Acupuncture, like any kind of therapy, relies heavily on the patient-practitioner relationship. For many patients, it is the first time they have ever forayed into the world of alternative therapy and these initial steps can be daunting. The patient is trusting someone they don’t know with their time, money and most important of all, their health. This doesn’t get easier even if you have had acupuncture before, although the experience will help you be more discerning in the process of finding an acupuncturist. Here are some factors you should keep in mind in your search for an acupuncturist.
What qualifications do they have?
This may seem like a no-brainer but as regulations stand, practitioners of varying qualifications and abilities can call themselves acupuncturists. Undoubtedly there are some who were trained in the traditional way of following a master for years and are therefore extremely capable but don’t have any formal training that can be certified. On the other hand, there are some practitioners who have certificates and diplomas but might only have had weekend training over a year.
Professional bodies will usually have member directories available, allowing you to search for qualified practitioners. Look for a qualification from BAcC or ATCM.
Is acupuncture their main practice?
There are two types of acupuncture: traditional and medical. Traditional acupuncture is practiced by practitioners based on Traditional Chinese Medicine (TCM) and follows the theory of meridians and channels in the body as well as the (dys)function of the internal organs. Medical acupuncture is based on the trigger points of nerves and muscles of the musculoskeletal system and used mainly for trauma and injury, but is less effective for other conditions such as insomnia or fertility.
Many acupuncturists come from a wide and varied background. The current trend is that of other therapists training in acupuncture as they recognize its benefit in helping with their patients’ conditions. There are also acupuncturists who trained and specialized in only acupuncture or TCM (thus encompassing Chinese herbal medicine). Generally their training and studies would have been over a longer period of time as acupuncture is their only focus. It is up to you to decide which type of practitioner would suit your needs best. Perhaps you want a therapist who can treat you with needles as well as know how to manipulate your body in the correct osteopathic style. Or maybe your condition could be better treated with TCM theory and in that case an acupuncturist might be the better choice.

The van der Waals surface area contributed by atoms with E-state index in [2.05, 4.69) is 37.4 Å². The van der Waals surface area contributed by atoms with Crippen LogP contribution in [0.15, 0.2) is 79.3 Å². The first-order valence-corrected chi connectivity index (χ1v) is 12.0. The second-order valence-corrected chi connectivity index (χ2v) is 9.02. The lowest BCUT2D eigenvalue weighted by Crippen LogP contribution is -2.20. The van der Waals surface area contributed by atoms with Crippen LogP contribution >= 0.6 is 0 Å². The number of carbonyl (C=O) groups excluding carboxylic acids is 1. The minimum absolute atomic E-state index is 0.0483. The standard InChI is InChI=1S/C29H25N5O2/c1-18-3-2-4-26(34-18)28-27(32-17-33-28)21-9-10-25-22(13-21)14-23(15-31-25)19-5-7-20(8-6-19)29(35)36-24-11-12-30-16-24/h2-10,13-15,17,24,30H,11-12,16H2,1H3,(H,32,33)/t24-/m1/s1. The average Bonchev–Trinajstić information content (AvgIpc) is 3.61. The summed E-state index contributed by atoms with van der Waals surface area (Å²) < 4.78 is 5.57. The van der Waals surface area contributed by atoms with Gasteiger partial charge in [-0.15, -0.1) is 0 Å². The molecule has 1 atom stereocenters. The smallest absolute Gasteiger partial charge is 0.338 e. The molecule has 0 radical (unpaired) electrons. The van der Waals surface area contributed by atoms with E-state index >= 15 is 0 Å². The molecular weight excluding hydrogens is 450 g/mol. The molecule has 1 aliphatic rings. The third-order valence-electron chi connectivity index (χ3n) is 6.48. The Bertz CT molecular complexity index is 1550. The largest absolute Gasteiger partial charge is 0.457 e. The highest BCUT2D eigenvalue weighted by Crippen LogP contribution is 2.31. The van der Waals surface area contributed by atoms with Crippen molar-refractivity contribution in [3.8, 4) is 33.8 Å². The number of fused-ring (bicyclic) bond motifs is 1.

Can you communicate with the practitioner?
Obviously an acupuncturist who speaks your language would be ideal, but what I mean here is more, does the practitioner understand what you need? In order for the trust to be built, you need good rapport. Acupuncturists are people, and therefore have their own character and personalities. It is very important that you are comfortable with the person you are trusting with your health. Some patients prefer the no-nonsense approach whereas others like to delve more into the possible life stresses that could be affecting their condition. There are patients who like to be reprimanded and told where they are going wrong, whilst there are other patients who much prefer the teamwork approach to health, rather than being lectured every time. It is up to you to decide if the practitioner is right for you. This may take more than one treatment but remember that you can always seek out another acupuncturist if you feel something is not right. As practitioners, we want the best for our patients and it will be easier for us to treat you if you are comfortable in your surroundings.
Photo credit: BAcC
Other posts you may be interested in:
- Five Reasons to See an Acupuncturist
- Integrating Western Medicine with Complementary Therapies: the importance of East meets West for healthcare